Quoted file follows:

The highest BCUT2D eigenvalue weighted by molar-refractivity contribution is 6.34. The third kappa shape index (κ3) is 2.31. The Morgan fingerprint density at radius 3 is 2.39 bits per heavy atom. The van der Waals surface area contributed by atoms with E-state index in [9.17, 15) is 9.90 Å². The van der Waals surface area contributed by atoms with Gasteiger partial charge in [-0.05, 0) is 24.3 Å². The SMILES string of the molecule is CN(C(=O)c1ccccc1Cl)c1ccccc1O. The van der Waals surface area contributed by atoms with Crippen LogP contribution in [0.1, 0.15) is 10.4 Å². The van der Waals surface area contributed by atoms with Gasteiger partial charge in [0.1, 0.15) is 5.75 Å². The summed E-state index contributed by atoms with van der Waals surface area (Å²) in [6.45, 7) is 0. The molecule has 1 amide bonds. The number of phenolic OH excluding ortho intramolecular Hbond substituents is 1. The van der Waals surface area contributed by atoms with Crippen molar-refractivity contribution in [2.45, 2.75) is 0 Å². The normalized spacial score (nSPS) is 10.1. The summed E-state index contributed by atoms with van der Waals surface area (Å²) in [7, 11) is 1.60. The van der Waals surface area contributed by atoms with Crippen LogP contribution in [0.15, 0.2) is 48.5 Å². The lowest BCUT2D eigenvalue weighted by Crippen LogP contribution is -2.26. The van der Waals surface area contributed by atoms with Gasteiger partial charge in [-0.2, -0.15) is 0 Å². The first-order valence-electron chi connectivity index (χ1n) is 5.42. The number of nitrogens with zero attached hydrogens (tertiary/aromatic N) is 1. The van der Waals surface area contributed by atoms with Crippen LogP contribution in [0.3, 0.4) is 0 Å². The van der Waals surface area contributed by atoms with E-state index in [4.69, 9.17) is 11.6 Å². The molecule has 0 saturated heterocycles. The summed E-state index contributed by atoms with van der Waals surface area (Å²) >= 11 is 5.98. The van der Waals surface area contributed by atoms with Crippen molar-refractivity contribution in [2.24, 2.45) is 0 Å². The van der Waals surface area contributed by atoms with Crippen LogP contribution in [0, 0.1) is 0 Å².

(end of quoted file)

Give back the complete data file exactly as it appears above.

The highest BCUT2D eigenvalue weighted by molar-refractivity contribution is 6.34. The third kappa shape index (κ3) is 2.31. The Morgan fingerprint density at radius 3 is 2.39 bits per heavy atom. The van der Waals surface area contributed by atoms with E-state index in [9.17, 15) is 9.90 Å². The van der Waals surface area contributed by atoms with Gasteiger partial charge in [-0.05, 0) is 24.3 Å². The SMILES string of the molecule is CN(C(=O)c1ccccc1Cl)c1ccccc1O. The van der Waals surface area contributed by atoms with Crippen LogP contribution in [0.1, 0.15) is 10.4 Å². The van der Waals surface area contributed by atoms with Gasteiger partial charge in [0.1, 0.15) is 5.75 Å². The summed E-state index contributed by atoms with van der Waals surface area (Å²) in [6.45, 7) is 0. The molecule has 1 amide bonds. The number of phenolic OH excluding ortho intramolecular Hbond substituents is 1. The van der Waals surface area contributed by atoms with Crippen molar-refractivity contribution in [2.45, 2.75) is 0 Å². The normalized spacial score (nSPS) is 10.1. The summed E-state index contributed by atoms with van der Waals surface area (Å²) in [7, 11) is 1.60. The van der Waals surface area contributed by atoms with Crippen LogP contribution in [0.15, 0.2) is 48.5 Å². The lowest BCUT2D eigenvalue weighted by Crippen LogP contribution is -2.26. The van der Waals surface area contributed by atoms with Gasteiger partial charge in [-0.2, -0.15) is 0 Å². The first-order valence-electron chi connectivity index (χ1n) is 5.42. The number of nitrogens with zero attached hydrogens (tertiary/aromatic N) is 1. The van der Waals surface area contributed by atoms with Crippen LogP contribution in [0.3, 0.4) is 0 Å². The van der Waals surface area contributed by atoms with E-state index in [4.69, 9.17) is 11.6 Å². The molecule has 0 saturated heterocycles. The summed E-state index contributed by atoms with van der Waals surface area (Å²) >= 11 is 5.98. The van der Waals surface area contributed by atoms with Crippen molar-refractivity contribution in [2.24, 2.45) is 0 Å². The van der Waals surface area contributed by atoms with Crippen LogP contribution in [0, 0.1) is 0 Å².